Hills was a fine Jacobean house, sadly demolished in the early 1800s, that once boasted landscaping by Capability Brown, and was home to the lngram Lords lrwin.Two redoubtable lngram widows fought over control of the borough with the Dukes of Norfolk.Although this was not implemented until 1541, Collyers was the oldest surviving Sussex grammar school until it became a sixth form college in 1976.
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Meanwhile the town was continuing to flourish: in the 1400s two more private chantries were founded as well as a mutual brotherhood for the less well-off, and the Archbishop was able to cash in on this success by getting permission for a market and fair on his land just outside the borough boundary at the end of West Street.
The Green Dragon aka The Olive Branch was probably built to manage these.
Chesworth was rebuilt in the early part of the 1500s by the second Howard Duke of Norfolk, and more local and national documentation begins to survive.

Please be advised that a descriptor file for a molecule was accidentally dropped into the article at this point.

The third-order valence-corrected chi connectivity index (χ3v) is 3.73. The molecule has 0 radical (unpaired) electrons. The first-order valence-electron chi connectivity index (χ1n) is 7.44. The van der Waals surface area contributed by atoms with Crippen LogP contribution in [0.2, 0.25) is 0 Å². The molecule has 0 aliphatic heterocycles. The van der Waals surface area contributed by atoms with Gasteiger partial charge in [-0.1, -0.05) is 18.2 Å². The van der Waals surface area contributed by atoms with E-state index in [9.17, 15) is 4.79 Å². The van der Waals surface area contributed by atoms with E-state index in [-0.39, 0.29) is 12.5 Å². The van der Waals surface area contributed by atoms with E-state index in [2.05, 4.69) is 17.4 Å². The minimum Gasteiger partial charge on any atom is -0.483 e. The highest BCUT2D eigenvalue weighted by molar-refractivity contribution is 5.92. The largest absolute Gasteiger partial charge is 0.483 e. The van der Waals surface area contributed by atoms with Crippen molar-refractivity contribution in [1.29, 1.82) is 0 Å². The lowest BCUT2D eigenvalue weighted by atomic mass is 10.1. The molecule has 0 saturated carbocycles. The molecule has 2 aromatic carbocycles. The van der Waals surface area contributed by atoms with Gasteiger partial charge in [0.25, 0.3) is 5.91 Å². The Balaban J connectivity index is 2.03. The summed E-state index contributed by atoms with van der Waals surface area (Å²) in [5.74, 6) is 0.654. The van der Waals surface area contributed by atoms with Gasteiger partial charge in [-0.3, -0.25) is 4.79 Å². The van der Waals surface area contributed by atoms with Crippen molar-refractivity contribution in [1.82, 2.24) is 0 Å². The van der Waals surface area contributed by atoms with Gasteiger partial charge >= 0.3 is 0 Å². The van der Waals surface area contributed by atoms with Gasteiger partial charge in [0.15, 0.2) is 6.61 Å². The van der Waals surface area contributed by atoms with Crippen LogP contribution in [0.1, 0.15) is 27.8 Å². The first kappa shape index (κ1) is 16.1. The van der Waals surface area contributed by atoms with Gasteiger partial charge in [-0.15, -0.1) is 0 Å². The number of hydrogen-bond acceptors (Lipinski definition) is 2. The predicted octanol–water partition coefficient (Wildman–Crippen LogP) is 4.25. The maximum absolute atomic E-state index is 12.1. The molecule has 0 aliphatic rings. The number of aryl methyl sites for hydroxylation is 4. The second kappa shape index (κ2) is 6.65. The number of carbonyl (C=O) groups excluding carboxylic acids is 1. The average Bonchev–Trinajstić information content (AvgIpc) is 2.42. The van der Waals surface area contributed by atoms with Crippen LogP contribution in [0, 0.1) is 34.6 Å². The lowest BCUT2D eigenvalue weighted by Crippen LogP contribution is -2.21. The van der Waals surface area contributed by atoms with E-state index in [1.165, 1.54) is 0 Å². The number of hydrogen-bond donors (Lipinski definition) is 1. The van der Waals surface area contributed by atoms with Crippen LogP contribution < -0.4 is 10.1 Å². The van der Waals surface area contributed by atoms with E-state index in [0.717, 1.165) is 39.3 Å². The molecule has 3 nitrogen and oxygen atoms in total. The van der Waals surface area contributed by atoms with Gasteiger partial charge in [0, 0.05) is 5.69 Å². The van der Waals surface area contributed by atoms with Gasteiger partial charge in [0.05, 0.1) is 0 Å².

Horsham tax-payers are listed by name in 1524, under North, East, South and West Streets, and The Skarfolkes (Carfax) and parish registers are pretty continuous from 1541, containing a number of references to aristocratic visitors to Chesworth.
The Manor House was built by Nathaniel Tredcroft about 1704 on land that was owned by the manor of the rectory, known as Hewells, and remained with the family for over 150 years.
Park House was built on burgage land from 1689 onwards and Springfield about 1758, initially on the profits of brewing.At about this time Horsham was touched by national events of some moment; Henry VIIIs fifth wife, Catherine, had spent some formative time at her step-grandmothers house at Chesworth, where she had behaved no worse than many of her contemporaries with a music master and other young bloods.Unfortunately this rebounded when it came to light after she became queen, and resulted in her execution.The first described a hunting area, the second a homestead belonging to a farmer called Ceoldred.When the survey of 1086 was taken (Domesday) Horsham was hidden within the entry for Washington, but we do know that there were nine households with a small herd of pigs, working the land west of Horsham, lying between Marlpost and North Heath.Horsham is a rare case where the name of the place has not altered since it was first written down in a Saxon charter of 947, meaning the place where horses were bred and/or pastured.